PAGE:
Transitioning from mobile payment systems to traditional POS

Transitioning from mobile payment systems to traditional POS

Summary: Mobile point-of-sale (POS) systems running on smartphones are an effective means of doing business anywhere. Things get complicated when setting up a brick and mortar shop.

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Image credit: Square

Mobile point-of-sale (POS) apps such as that from Square, have made it simple and cheap to conduct business almost anywhere. Offering the ability to turn a smartphone into a full-blown, albeit small, cash register that handles credit card payments, these systems can work anywhere there is at least a 3G data signal. As good as these systems are at what they do, they're not capable enough for fixed retail operations. Transitioning to a "real" POS system can turn an easy process into a complicated one.

My foray into the POS wilderness came about in a way that others in the same position likely run into. A good friend has been working as a hair stylist for years, renting a chair in existing salons. She's moved around a few times and her mobile POS system has easily moved right with her. It's iPhone based and uses a little credit card swiper to charge customers. It works off the 3G signal on her very old iPhone without issues. She's used it for a few years and loves it because it's easy to use and it just works.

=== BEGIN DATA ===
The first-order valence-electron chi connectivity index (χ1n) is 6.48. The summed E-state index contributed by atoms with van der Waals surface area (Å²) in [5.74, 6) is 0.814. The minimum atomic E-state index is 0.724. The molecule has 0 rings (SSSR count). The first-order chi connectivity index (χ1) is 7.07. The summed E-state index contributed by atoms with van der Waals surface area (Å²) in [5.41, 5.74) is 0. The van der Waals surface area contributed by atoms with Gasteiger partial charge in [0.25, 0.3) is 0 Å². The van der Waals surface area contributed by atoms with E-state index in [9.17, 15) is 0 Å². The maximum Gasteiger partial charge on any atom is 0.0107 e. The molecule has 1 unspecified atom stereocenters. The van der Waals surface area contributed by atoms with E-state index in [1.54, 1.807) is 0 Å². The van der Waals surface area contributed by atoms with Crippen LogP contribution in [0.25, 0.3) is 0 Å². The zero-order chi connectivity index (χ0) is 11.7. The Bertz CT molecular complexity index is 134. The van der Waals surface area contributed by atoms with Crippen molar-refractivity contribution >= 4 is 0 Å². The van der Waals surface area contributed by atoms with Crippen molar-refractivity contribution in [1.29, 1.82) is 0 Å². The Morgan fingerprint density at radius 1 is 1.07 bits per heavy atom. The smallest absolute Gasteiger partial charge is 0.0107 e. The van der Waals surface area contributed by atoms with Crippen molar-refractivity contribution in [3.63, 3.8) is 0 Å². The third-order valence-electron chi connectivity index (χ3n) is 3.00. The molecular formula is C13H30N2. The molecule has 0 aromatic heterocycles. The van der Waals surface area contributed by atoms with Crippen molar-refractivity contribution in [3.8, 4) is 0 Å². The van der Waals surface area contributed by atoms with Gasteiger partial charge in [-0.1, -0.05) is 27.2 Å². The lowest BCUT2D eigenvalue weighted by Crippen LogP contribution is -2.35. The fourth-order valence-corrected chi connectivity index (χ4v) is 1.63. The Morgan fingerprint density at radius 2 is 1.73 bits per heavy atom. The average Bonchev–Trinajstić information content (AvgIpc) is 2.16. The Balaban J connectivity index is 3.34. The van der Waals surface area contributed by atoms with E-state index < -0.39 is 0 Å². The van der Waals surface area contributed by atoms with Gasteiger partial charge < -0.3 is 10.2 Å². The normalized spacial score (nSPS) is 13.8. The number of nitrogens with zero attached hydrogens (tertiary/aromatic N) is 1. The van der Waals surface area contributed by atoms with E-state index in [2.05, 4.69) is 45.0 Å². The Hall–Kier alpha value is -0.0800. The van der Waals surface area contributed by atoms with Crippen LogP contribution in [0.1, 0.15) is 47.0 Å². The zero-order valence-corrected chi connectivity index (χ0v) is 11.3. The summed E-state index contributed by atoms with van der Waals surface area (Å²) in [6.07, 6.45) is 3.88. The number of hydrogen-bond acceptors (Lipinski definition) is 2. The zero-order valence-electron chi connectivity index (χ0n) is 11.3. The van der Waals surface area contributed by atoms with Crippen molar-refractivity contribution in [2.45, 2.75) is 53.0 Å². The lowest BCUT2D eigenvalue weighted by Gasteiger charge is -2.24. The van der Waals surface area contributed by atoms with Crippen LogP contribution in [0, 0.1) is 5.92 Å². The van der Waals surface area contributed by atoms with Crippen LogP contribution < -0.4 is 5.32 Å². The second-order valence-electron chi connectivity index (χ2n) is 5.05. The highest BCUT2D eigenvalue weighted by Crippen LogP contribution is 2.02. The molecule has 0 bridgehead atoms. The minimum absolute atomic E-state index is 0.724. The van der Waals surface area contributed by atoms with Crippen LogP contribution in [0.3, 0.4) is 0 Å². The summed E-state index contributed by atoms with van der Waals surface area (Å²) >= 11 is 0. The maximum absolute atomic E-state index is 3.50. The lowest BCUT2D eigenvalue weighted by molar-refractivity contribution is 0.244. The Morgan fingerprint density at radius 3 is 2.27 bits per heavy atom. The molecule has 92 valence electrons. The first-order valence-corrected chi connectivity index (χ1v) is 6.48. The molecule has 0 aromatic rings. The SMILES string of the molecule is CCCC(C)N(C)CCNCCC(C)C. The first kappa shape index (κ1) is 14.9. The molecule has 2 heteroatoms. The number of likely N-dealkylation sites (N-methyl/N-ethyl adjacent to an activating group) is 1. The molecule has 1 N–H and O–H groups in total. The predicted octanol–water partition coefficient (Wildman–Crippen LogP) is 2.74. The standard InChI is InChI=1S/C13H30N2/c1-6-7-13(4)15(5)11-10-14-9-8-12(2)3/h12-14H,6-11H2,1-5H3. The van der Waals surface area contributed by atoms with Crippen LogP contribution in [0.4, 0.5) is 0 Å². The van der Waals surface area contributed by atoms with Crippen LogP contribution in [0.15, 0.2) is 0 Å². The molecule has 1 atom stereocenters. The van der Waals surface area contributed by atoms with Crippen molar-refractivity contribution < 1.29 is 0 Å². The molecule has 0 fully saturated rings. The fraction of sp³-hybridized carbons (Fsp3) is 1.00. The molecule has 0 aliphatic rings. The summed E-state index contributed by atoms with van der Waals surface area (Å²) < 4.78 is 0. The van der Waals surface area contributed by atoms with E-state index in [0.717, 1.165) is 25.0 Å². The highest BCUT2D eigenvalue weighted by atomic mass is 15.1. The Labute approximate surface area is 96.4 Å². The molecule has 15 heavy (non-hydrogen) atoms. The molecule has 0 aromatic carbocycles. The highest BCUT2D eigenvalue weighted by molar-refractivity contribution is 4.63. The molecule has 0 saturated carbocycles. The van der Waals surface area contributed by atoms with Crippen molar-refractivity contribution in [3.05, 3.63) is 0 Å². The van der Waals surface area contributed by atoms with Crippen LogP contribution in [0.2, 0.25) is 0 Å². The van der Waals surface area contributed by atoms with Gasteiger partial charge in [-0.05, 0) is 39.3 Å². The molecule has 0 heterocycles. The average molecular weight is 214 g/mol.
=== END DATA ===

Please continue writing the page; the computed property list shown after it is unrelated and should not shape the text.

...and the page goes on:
Her practice has grown so successful that she is in the process of opening her own salon. It's an exciting time for her as it's the very definition of the American dream; work hard and reap the benefits.

The build-out of her new salon is in progress and she's attending to a lot of details in preparation of that all-important opening day. She had everything under control until I asked her a simple question: "What point-of-sale system are you going to use in the salon?"

The look on her face made it clear she had not given a POS system a thought. Like others in her position, her mobile iPhone system has worked so well that she figured she'd keep using it.

Many of these POS solutions are cloud-based, which means installing Internet connectivity which would otherwise not be essential.